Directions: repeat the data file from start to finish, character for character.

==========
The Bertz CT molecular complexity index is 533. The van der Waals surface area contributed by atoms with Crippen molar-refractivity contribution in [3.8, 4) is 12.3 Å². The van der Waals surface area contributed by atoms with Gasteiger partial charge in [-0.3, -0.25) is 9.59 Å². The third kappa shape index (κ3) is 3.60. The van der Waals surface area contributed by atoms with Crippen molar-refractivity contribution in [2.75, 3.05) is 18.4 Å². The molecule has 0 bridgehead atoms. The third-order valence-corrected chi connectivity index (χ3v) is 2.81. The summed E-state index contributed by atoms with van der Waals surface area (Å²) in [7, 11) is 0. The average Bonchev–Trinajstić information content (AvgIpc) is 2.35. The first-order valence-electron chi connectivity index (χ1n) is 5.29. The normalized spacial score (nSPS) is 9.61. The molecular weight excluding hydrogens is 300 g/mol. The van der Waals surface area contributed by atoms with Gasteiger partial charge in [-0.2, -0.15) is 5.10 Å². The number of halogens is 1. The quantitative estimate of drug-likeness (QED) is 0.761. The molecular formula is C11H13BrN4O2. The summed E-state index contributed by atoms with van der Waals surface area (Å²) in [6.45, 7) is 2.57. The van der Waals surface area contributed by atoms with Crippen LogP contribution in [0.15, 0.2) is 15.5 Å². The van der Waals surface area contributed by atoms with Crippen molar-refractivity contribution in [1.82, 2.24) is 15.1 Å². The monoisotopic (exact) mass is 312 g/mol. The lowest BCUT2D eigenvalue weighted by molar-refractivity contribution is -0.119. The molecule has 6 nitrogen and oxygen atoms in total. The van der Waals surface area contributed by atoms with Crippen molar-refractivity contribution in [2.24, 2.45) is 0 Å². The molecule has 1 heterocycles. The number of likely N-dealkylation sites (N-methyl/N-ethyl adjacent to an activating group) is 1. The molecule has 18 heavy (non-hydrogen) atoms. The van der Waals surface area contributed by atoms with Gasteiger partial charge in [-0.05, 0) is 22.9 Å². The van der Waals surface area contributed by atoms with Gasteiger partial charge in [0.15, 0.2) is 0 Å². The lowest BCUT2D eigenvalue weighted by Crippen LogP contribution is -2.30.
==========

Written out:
The Bertz CT molecular complexity index is 533. The van der Waals surface area contributed by atoms with Crippen molar-refractivity contribution in [3.8, 4) is 12.3 Å². The van der Waals surface area contributed by atoms with Gasteiger partial charge in [-0.3, -0.25) is 9.59 Å². The third kappa shape index (κ3) is 3.60. The van der Waals surface area contributed by atoms with Crippen molar-refractivity contribution in [2.75, 3.05) is 18.4 Å². The molecule has 0 bridgehead atoms. The third-order valence-corrected chi connectivity index (χ3v) is 2.81. The summed E-state index contributed by atoms with van der Waals surface area (Å²) in [7, 11) is 0. The average Bonchev–Trinajstić information content (AvgIpc) is 2.35. The first-order valence-electron chi connectivity index (χ1n) is 5.29. The normalized spacial score (nSPS) is 9.61. The molecular weight excluding hydrogens is 300 g/mol. The van der Waals surface area contributed by atoms with Gasteiger partial charge in [-0.2, -0.15) is 5.10 Å². The number of halogens is 1. The quantitative estimate of drug-likeness (QED) is 0.761. The molecular formula is C11H13BrN4O2. The summed E-state index contributed by atoms with van der Waals surface area (Å²) in [6.45, 7) is 2.57. The van der Waals surface area contributed by atoms with Crippen LogP contribution in [0.15, 0.2) is 15.5 Å². The van der Waals surface area contributed by atoms with Crippen molar-refractivity contribution in [1.82, 2.24) is 15.1 Å². The monoisotopic (exact) mass is 312 g/mol. The lowest BCUT2D eigenvalue weighted by molar-refractivity contribution is -0.119. The molecule has 6 nitrogen and oxygen atoms in total. The van der Waals surface area contributed by atoms with Crippen molar-refractivity contribution in [2.24, 2.45) is 0 Å². The molecule has 1 heterocycles. The number of likely N-dealkylation sites (N-methyl/N-ethyl adjacent to an activating group) is 1. The molecule has 18 heavy (non-hydrogen) atoms. The van der Waals surface area contributed by atoms with Gasteiger partial charge in [-0.05, 0) is 22.9 Å². The van der Waals surface area contributed by atoms with Gasteiger partial charge in [0.15, 0.2) is 0 Å². The lowest BCUT2D eigenvalue weighted by Crippen LogP contribution is -2.30.